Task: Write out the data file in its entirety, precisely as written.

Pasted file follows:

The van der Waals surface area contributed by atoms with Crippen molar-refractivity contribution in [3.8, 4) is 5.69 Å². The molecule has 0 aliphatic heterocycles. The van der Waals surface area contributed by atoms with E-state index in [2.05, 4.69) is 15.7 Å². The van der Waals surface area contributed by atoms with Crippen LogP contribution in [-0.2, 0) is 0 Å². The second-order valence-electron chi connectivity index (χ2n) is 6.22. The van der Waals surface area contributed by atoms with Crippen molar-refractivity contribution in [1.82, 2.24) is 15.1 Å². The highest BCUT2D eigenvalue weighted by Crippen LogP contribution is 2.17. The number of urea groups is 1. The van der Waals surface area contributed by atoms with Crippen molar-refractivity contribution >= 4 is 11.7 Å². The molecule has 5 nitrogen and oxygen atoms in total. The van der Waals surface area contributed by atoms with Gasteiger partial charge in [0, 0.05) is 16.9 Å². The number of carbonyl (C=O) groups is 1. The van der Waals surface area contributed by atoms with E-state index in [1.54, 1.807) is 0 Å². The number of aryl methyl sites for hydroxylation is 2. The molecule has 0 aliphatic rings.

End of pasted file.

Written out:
The van der Waals surface area contributed by atoms with Crippen molar-refractivity contribution in [3.8, 4) is 5.69 Å². The molecule has 0 aliphatic heterocycles. The van der Waals surface area contributed by atoms with E-state index in [2.05, 4.69) is 15.7 Å². The van der Waals surface area contributed by atoms with Crippen LogP contribution in [-0.2, 0) is 0 Å². The second-order valence-electron chi connectivity index (χ2n) is 6.22. The van der Waals surface area contributed by atoms with Crippen molar-refractivity contribution in [1.82, 2.24) is 15.1 Å². The highest BCUT2D eigenvalue weighted by Crippen LogP contribution is 2.17. The number of urea groups is 1. The van der Waals surface area contributed by atoms with Crippen molar-refractivity contribution >= 4 is 11.7 Å². The molecule has 5 nitrogen and oxygen atoms in total. The van der Waals surface area contributed by atoms with Gasteiger partial charge in [0, 0.05) is 16.9 Å². The number of carbonyl (C=O) groups is 1. The van der Waals surface area contributed by atoms with E-state index in [1.54, 1.807) is 0 Å². The number of aryl methyl sites for hydroxylation is 2. The molecule has 0 aliphatic rings.